In the decade after Merck began selling its chickenpox vaccine in the U.S. the proportion of infants immunized against the virus rose to almost 90%. Yet immunized kids continued to catch chickenpox and the virus even killed two people who had received the vaccine. This week the Centers for Disease Control and Prevention reported on the success of the strategy it adopted to prevent such cases.
While polio has been eradicated across much of the earth, other viruses from the same family continue to circulate. Many infections are mild or even asymptomatic, but occasionally the viruses can cause the paralysis associated with polio. Over the past 18 months, Stanford University researchers have identified 20 possible cases in California.
The National Adult Vaccination Program and others have proposed strategies to raise the proportion of adults getting vaccinated against pneumococcal disease, shingles and hepatitis B, but the latest data shows little change in immunization rates.
The U.S. childhood immunization schedule is overwhelmingly made up of injectables. Yet in among the vaccines for measles, mumps and other diseases are two orally delivered products--GlaxoSmithKline's and Merck's rotavirus vaccines. The rarity of oral vaccines means providers have less experience delivering them, but does this mean there are more errors?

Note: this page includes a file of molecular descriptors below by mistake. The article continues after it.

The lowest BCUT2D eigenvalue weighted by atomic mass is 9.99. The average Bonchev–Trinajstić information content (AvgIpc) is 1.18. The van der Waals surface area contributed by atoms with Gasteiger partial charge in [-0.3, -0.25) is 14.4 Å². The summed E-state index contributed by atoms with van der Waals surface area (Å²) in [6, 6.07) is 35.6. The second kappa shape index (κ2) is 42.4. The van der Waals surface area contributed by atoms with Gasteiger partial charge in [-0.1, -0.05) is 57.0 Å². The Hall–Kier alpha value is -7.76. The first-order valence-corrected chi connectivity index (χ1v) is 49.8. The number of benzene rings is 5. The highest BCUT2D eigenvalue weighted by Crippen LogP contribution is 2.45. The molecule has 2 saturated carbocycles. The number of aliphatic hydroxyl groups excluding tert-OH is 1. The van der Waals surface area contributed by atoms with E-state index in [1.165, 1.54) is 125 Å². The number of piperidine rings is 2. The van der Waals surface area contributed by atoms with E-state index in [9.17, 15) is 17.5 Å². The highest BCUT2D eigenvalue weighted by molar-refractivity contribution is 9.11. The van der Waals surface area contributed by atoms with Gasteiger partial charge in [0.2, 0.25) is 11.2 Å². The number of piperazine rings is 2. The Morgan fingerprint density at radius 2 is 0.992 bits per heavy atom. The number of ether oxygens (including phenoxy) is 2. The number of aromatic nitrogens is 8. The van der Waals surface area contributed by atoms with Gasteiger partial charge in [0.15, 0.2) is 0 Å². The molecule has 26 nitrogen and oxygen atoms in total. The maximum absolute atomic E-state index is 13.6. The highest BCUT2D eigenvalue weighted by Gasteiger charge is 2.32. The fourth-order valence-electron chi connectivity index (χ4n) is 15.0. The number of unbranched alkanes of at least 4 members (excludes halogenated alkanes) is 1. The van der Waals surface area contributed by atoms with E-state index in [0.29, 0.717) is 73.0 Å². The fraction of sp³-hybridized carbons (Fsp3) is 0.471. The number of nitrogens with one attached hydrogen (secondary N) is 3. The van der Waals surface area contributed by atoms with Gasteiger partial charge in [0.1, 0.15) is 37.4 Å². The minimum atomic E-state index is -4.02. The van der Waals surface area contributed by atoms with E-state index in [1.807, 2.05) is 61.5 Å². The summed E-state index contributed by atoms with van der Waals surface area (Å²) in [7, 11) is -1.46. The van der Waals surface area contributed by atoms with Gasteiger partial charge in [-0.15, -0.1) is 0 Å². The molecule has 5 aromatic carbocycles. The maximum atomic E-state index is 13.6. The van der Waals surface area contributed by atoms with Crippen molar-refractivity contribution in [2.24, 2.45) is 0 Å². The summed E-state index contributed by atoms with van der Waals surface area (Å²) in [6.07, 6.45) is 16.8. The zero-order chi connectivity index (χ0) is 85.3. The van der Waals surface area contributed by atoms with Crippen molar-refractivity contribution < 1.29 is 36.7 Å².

Blogs and social media chatter often paint liberals, particularly Whole Foods-shopping, "earth mother" types, as the lead proponents of the anti-vaccine movement. Yet this view has been contradicted by surveys in the past, and was once again revealed to be flawed by data published this week.
Each holiday season the festivities in a notable minority of households are disrupted by flu. Typically infants and seniors are most at risk of severe illness, but occasionally a strain that disproportionately affects young and middle-aged adults emerges. Early evidence suggests 2013-2014 could be such a year.
Last year's flu season hit the U.S. early and hard. Just how hard has now become clear, with the Centers for Disease Control and Prevention reporting there were 381,000 flu-associated hospitalizations. Without a vaccine, things would have been much worse though.
Last winter, Google Flu Trends was shown to be a work in progress when it wildly overestimated incidence of influenza, but its algorithm-based model has considerable potential.
Princeton University will not begin to offer Novartis' meningitis B vaccine to Bexsero to students until next week, but health officials are already considering expanding the campaign to another university. An outbreak at the University of California, Santa Barbara, is the cause of the latest concerns.
As a meningitis outbreak has slowly spread across Princeton University over the past 8 months, the case for vaccinating students has grown stronger. The only hitch is that the vaccine, Novartis' Bexsero, has yet to win approval in the U.S. Now, though, health authorities are willing to work around this obstacle.